BG-12 is one of six new MS drugs slated for Phase III releases in the next two years, and results are being closely scrutinized for commercial implications ([See Deal]).

A dimethyl fumarate, BG-12 is believed to activate the Nrf2 transcriptional pathway, a central mechanism of cellular defense. As such, its usage may prevent further cell damage and tissue loss that can cause symptoms in patients, according to the company.

Beating Efficacy Expectations

The DEFINE trial tested a 240 mg dose of BG-12, given either twice or three times daily, against placebo. On April 21, the company provided specific data for the twice-daily regimen only. This dose was shown to reduce the number of patients who relapsed at two years by 49% - the primary endpoint - and cut annualized relapse rates by 53%, a secondary endpoint.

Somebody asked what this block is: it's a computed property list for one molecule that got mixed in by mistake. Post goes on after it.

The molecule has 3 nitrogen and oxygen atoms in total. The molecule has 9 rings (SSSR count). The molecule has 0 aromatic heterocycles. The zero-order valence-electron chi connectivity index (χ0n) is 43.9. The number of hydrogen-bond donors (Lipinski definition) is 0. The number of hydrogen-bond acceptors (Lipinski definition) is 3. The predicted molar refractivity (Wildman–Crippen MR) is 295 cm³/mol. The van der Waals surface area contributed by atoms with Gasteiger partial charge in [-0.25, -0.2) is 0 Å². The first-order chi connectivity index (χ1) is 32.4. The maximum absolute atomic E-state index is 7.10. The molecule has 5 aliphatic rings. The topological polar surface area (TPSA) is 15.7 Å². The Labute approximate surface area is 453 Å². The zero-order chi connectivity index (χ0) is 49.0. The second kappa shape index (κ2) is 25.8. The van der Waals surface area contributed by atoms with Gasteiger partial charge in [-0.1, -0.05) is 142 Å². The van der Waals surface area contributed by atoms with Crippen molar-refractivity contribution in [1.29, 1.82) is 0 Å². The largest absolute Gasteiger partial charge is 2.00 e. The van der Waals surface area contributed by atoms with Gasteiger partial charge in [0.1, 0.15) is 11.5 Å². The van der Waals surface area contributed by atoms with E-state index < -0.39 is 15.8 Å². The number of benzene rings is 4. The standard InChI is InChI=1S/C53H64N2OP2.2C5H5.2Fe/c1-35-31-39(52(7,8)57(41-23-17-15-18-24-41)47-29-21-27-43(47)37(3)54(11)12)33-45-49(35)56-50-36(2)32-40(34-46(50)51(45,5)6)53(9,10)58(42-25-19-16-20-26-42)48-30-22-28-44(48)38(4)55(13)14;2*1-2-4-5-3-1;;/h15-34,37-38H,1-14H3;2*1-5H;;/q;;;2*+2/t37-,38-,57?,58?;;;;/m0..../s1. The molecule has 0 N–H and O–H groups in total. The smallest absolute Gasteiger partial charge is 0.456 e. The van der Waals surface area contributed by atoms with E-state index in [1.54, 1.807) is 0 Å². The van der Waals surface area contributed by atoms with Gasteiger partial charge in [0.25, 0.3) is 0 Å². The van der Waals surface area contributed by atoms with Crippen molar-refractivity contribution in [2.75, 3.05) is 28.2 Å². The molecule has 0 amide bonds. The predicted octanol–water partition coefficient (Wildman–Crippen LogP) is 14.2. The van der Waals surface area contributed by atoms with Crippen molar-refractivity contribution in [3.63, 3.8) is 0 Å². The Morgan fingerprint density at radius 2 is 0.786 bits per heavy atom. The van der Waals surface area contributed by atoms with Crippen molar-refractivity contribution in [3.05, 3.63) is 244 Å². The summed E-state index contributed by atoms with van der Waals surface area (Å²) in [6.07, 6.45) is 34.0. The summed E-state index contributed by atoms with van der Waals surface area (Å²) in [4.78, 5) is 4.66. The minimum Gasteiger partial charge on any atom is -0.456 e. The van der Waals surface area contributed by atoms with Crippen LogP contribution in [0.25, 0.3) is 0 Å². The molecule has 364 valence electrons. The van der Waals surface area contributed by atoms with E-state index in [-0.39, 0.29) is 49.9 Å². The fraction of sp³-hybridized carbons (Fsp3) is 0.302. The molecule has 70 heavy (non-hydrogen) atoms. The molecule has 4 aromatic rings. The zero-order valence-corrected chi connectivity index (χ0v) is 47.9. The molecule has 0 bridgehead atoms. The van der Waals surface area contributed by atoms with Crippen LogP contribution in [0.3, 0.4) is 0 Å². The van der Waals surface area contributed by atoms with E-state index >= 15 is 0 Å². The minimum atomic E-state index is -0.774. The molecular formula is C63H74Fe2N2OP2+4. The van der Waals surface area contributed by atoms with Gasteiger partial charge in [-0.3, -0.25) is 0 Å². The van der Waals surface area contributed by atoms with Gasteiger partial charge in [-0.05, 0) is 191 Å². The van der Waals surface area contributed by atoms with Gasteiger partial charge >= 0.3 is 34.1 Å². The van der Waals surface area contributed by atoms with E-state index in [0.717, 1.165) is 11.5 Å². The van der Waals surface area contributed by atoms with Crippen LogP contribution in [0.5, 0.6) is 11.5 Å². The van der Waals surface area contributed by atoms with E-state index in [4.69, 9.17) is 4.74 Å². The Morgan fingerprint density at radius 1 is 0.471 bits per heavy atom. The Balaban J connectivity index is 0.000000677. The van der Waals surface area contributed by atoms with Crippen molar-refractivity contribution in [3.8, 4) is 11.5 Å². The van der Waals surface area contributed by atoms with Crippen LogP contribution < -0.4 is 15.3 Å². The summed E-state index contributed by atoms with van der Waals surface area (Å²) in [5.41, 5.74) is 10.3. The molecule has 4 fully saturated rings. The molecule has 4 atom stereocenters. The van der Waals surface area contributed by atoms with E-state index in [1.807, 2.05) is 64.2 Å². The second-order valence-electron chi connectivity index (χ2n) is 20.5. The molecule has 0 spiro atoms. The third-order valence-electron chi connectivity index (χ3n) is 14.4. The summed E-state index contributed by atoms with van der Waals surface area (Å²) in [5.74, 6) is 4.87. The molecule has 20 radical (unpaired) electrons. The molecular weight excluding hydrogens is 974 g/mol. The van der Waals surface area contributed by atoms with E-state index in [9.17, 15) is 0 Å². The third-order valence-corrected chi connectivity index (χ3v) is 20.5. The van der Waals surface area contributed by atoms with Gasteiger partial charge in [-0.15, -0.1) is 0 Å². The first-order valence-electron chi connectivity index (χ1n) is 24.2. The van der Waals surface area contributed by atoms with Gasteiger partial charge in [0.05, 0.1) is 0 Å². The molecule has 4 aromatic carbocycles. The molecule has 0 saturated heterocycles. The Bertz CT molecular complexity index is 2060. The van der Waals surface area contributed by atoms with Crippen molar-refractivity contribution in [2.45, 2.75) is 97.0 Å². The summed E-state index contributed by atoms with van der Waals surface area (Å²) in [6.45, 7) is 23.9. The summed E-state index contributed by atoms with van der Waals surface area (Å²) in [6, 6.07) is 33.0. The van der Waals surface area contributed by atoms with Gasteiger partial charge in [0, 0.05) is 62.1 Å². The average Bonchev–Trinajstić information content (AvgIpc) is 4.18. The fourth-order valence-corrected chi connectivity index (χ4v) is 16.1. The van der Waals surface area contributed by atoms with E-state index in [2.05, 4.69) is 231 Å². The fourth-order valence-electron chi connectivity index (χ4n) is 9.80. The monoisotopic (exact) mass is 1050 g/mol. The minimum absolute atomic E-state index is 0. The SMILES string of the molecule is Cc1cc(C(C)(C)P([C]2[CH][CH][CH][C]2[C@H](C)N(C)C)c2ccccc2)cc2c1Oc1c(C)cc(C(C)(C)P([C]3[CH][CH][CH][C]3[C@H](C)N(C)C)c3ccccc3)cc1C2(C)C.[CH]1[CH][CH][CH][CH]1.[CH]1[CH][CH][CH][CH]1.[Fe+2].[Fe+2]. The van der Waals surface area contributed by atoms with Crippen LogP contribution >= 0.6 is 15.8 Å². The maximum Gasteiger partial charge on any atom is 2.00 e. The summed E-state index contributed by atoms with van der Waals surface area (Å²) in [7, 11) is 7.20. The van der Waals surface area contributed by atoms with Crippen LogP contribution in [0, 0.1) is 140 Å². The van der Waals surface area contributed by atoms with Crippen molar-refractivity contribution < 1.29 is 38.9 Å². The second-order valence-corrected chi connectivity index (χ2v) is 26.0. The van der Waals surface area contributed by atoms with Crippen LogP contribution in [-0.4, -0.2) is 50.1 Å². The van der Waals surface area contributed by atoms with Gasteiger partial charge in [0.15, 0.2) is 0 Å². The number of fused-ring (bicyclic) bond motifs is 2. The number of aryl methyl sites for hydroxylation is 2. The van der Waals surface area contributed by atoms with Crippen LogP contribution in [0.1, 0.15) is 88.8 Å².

The regimen proved potent on other important secondary endpoints, demonstrating reduction of risk of disability progression, as measured by the expanded disability status scale (EDSS), by 38%. And on MRI scans, it cut the number of new or newly enlarging T2 hyperintense lesions by 85% and gadolinium enhancing lesions by 90%.

While it's not scientifically valid to compare results across trials, the release prompted the usual comparisons against the approved Gilenya as well as other drugs in development.

The BG-12 results are similar to those achieved by Gilenya, which had an ARR of 54% at a 0.5 mg dose and 60% at a 1.25 mg dose, noted Lazard Capital Markets analyst Joel Sendek in a same-day note.